From: Joerg Lehmann <joergl@us...>  20050909 09:16:46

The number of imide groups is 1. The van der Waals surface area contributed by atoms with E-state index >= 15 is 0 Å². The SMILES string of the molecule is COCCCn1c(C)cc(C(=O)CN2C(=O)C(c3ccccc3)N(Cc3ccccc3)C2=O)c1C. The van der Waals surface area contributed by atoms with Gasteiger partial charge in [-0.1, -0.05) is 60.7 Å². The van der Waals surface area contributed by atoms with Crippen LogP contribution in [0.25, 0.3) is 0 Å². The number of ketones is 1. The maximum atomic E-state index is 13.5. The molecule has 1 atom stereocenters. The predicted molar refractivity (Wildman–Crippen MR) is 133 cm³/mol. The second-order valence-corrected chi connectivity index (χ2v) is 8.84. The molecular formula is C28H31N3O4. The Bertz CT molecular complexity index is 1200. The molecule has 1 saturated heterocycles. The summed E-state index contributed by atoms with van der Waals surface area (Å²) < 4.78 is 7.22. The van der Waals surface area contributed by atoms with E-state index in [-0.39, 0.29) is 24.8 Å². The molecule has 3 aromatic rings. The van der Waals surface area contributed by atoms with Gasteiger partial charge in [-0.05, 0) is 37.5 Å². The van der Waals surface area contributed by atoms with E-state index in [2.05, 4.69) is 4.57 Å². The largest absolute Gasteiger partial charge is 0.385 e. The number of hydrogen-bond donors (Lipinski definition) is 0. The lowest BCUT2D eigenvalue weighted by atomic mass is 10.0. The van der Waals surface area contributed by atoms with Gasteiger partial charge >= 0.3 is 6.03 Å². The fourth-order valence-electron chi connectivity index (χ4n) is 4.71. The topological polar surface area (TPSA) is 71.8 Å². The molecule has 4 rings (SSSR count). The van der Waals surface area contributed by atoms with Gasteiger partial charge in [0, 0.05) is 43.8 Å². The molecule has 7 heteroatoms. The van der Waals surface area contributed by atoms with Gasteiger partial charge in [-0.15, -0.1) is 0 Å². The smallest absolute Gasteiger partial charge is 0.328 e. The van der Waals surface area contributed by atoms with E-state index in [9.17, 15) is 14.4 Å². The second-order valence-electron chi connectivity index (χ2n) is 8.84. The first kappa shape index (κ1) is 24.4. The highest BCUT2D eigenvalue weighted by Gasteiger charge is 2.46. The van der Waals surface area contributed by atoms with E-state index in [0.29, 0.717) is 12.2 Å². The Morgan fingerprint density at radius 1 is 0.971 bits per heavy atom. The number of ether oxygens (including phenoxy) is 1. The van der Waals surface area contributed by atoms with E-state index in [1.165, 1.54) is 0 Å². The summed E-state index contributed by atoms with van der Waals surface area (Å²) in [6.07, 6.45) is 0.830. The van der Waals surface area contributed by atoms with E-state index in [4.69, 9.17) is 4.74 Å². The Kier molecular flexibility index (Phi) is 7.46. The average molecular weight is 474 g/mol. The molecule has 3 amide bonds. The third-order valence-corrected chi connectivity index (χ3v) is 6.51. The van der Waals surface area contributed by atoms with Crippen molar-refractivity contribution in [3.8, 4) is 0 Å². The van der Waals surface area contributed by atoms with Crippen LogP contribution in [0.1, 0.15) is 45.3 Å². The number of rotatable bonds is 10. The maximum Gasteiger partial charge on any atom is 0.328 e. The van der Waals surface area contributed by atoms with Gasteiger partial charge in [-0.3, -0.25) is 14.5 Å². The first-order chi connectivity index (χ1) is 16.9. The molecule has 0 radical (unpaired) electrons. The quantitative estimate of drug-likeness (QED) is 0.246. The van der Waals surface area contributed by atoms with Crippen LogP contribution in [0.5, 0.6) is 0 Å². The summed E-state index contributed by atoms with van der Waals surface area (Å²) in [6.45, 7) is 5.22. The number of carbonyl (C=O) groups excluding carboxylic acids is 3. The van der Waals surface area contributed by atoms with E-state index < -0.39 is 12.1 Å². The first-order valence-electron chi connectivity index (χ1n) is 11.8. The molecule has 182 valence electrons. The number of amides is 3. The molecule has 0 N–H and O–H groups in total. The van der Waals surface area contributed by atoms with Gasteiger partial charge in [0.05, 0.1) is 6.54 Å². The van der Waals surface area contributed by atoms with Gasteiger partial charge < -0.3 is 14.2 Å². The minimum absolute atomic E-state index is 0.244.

Hi Michael, [ sorry, I forgot to CC the list before, here it goes again ] n 09.09.05, Michael Schindler wrote: > On 09.09.05, Joerg Lehmann wrote: > > On 09.09.05, Michael Schindler wrote: > > > On 09.09.05, Joerg Lehmann wrote: > > > > Hi Michael! > > > > > > > > On 09.09.05, Michael Schindler wrote: > > > > > I have hit a problem concerning the geometry things of the normpaths. > > > > > Consider a Bezier curve that contains a point with infinite curvature. > > > > > This is very easy to produce by setting e.g. the last two points to > > > > > the same coordinates > > > > > > > > > > n = normcurve_pt(0,0, 1,1, 1,0, 1,0) > > > > > > > > I think, we should return the correct rotation instead of None. > > > > > > That is my problem. If you have infinite curvature, there is no > > > geometrically defined rotation. Because the curvature is the change of > > > the normal vector along the curve length, projected onto the tangent > > > vector (or equally the other way round), you see that both vectors > > > change infinitely fast. Thus, they do not exist in this point. > > > > Maybe I'm missing the point, but for me the rotation doesn't have > > anything to do with the curvature, but is solely defined in terms of > > the tangent. > > Correct. The tangent is not defined in such point. Ok, this sounds reasonable. > This is what I have learned some years ago in a lecture on > differential geometry: Consider a parameterization of a curve. The > parameterization can be Cinfty. But: if the length "velocity" (dx/dt, > dy/dt) is zero somewhere, you can easily create a cusp in that curve. > So, the curve is not smooth anymore, and in that cusp the tangent > vector is not continuous: From both sides the tangents approach > different values. Ah, ok, the limits from above and below do not agree. But in the output, there is no cusp because we do not see the behaviour for param > 1. Hmm... > > So I would assume that we take the limiting case of the rotation defined > > by the tangent as param>1. This you can easily calculate via l'Hopital > > and it gives you (1, 0) in the present case. > > In the present case we have only one side to do this. It would be very > nice if already this worked. Nevertheless, the problem remains if the > parameterization velocity vanishes somewhere in the middle. Can this happen in the case of Bézier curves? > > Having said all that, I just want to remark that Ghostscript also > > isn't quite a fan of a Bézier curve with two identical control points. > > Just try to stroke the above normpath and view the resulting EPS > > file... > > Well, my ghostscript does not complain. But the tangent does not seem > to be (1, 0) at the end. Ah, sorry, of course it works, there was another problem. And yes, the tangent does not looks like being (1, 0) at then end, although this is the limit from below. I'm really getting confused now. > > So, maybe we're discussing a point which is quite academical anyway. > > I tapped into this while writing the parallel deformer where infinte > curvatures are a big issue. I suspected something like this... Jörg